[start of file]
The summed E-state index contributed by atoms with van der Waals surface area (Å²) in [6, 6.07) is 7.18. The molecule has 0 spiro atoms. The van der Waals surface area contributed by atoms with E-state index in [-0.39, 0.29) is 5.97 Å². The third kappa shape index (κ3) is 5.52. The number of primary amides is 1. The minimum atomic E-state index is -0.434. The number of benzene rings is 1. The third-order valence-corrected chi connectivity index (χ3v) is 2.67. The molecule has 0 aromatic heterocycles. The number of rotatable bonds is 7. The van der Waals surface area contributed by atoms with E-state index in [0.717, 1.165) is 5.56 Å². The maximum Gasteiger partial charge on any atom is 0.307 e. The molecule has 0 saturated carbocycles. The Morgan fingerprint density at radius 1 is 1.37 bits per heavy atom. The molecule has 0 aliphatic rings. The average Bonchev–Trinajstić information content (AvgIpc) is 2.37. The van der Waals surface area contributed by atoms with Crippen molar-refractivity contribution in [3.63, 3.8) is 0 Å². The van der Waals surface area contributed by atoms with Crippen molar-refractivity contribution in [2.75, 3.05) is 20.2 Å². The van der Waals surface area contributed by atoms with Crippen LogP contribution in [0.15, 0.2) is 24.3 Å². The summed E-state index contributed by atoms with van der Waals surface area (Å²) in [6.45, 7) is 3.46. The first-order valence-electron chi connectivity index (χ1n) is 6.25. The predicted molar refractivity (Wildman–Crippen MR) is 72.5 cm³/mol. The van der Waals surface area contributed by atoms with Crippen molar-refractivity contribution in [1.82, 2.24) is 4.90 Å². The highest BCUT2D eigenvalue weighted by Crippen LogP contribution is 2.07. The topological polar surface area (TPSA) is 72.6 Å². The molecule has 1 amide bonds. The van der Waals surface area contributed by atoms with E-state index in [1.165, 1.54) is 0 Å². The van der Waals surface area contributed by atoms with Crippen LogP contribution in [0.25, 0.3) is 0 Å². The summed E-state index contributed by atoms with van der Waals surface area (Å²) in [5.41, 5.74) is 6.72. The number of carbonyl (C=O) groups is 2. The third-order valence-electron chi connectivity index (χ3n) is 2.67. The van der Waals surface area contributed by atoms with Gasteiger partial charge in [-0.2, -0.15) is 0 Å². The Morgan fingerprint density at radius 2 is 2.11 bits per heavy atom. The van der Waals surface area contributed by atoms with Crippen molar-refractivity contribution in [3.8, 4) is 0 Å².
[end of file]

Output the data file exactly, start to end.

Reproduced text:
The summed E-state index contributed by atoms with van der Waals surface area (Å²) in [6, 6.07) is 7.18. The molecule has 0 spiro atoms. The van der Waals surface area contributed by atoms with E-state index in [-0.39, 0.29) is 5.97 Å². The third kappa shape index (κ3) is 5.52. The number of primary amides is 1. The minimum atomic E-state index is -0.434. The number of benzene rings is 1. The third-order valence-corrected chi connectivity index (χ3v) is 2.67. The molecule has 0 aromatic heterocycles. The number of rotatable bonds is 7. The van der Waals surface area contributed by atoms with E-state index in [0.717, 1.165) is 5.56 Å². The maximum Gasteiger partial charge on any atom is 0.307 e. The molecule has 0 saturated carbocycles. The Morgan fingerprint density at radius 1 is 1.37 bits per heavy atom. The molecule has 0 aliphatic rings. The average Bonchev–Trinajstić information content (AvgIpc) is 2.37. The van der Waals surface area contributed by atoms with Crippen molar-refractivity contribution in [3.63, 3.8) is 0 Å². The van der Waals surface area contributed by atoms with Crippen molar-refractivity contribution in [2.75, 3.05) is 20.2 Å². The van der Waals surface area contributed by atoms with Crippen LogP contribution in [0.15, 0.2) is 24.3 Å². The summed E-state index contributed by atoms with van der Waals surface area (Å²) in [6.45, 7) is 3.46. The first-order valence-electron chi connectivity index (χ1n) is 6.25. The predicted molar refractivity (Wildman–Crippen MR) is 72.5 cm³/mol. The van der Waals surface area contributed by atoms with Crippen molar-refractivity contribution in [1.82, 2.24) is 4.90 Å². The highest BCUT2D eigenvalue weighted by Crippen LogP contribution is 2.07. The topological polar surface area (TPSA) is 72.6 Å². The molecule has 1 amide bonds. The van der Waals surface area contributed by atoms with E-state index in [1.165, 1.54) is 0 Å². The van der Waals surface area contributed by atoms with Crippen LogP contribution in [0.25, 0.3) is 0 Å². The summed E-state index contributed by atoms with van der Waals surface area (Å²) in [5.41, 5.74) is 6.72. The number of carbonyl (C=O) groups is 2. The third-order valence-electron chi connectivity index (χ3n) is 2.67. The van der Waals surface area contributed by atoms with Gasteiger partial charge in [-0.2, -0.15) is 0 Å². The Morgan fingerprint density at radius 2 is 2.11 bits per heavy atom. The van der Waals surface area contributed by atoms with Crippen molar-refractivity contribution in [3.8, 4) is 0 Å².